It is not just broken windows but a broken system. And since the new minister of state at justice is one of our smartest politicians, Stewart must know something has gone seriously awry. Privately, few politicians still subscribe to the silly stance that prison works. Most see a system crushing staff morale while doing almost nothing to help those individuals with broken family backgrounds, limited education, addiction issues, learning disabilities or mental health problems that make up most inmates.

As a succession of ministers serve short terms in the justice department, there is constant talk of reform but no real change. Yet there is an alternative. Not just in the Netherlands, which used to match our incarceration rates then saw it made more sense to solve problems rather than just stuff offenders in jail. Nor even in the United States, where far-sighted Republicans became unlikely crusaders for rehabilitation. Simply look over the border in Scotland, where a left-liberal alliance is stumbling its way towards a more progressive approach.

This began eight years ago when the Scottish National Party government passed a presumption against prison for sentences under three months after two decades of rising jail populations. Such short terms are worse than useless, disrupting family and work ties with no chance of rehabilitation. So Scottish judges must justify in court why they wish to use a sentence under 12 weeks, especially if a suitable community scheme is available. There has been an eight per cent fall in prison numbers as crime and reconviction rates fell.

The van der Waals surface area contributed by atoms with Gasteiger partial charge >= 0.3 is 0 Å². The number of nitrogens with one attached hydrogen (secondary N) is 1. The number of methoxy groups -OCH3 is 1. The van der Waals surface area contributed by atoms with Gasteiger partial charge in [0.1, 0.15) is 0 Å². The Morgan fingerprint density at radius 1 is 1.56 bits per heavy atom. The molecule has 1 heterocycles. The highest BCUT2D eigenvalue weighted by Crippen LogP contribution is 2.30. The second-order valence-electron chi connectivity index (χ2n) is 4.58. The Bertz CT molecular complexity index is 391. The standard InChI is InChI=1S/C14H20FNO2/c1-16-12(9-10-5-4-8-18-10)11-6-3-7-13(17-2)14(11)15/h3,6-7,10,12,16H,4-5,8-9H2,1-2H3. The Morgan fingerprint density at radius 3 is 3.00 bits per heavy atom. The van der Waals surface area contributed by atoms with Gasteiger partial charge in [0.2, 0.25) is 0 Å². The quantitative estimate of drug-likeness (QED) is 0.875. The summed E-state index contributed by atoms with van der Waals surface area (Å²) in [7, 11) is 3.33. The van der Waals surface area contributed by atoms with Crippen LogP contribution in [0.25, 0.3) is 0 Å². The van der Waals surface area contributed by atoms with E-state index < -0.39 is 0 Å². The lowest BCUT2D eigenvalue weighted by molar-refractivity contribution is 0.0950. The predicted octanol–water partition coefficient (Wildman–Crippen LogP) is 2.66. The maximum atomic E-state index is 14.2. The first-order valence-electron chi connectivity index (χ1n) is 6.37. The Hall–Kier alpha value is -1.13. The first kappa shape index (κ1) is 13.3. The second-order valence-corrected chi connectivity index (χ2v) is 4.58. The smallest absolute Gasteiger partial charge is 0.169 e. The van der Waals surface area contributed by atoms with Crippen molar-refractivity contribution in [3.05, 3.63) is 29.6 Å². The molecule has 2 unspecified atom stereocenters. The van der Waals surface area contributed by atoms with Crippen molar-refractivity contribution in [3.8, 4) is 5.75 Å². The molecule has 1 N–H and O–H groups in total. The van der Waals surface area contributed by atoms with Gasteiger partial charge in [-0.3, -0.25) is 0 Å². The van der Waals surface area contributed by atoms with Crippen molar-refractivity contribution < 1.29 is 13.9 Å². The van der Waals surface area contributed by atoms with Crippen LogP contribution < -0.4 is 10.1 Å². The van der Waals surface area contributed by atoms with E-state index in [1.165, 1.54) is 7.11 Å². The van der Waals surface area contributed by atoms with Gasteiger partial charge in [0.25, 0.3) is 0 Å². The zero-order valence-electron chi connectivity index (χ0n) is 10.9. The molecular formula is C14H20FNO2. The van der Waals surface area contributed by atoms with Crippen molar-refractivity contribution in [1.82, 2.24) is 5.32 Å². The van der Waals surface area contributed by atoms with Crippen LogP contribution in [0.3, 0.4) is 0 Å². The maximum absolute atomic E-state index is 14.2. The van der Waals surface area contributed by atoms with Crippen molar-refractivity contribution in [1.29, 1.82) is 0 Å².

Now they plan to go much further by extending this move to 12 months. ‘We must be even bolder in our efforts to keep people out of prison and reduce reoffending further,’ said the first minister Nicola Sturgeon. Spot on. The move was backed by a big majority of respondents in consultation – although opposed by Ruth Davidson’s Tories with traditional scaremongering and absurd talk of ‘soft-touch Scotland.’ As her fellow conservatives in America came to realise, it is far tougher to force people to tackle personal demons than leave them sitting around stoned in cells all day.

This means prison chiefs can concentrate resources on rehabilitation, as reoffending rates actually rise among those serving less than 12 months. Scotland has also stemmed sentence inflation. This has led to divergence in punishments across the border: fraudsters serve twice as long on average in England and Wales, while arsonists and vandals get more than three times as long inside. Drug sentences are some six months shorter. ‘Are our drug offences so much more serious than those in Scotland,’ asked Penelope Gibbs, director of Transform Justice. ‘I doubt it.’

Scotland is showing something profound on criminal justice: politicians displaying genuine leadership and standing firm against synthetic outrage to improve society. Sadly, it is so rare it seems almost hallucinatory.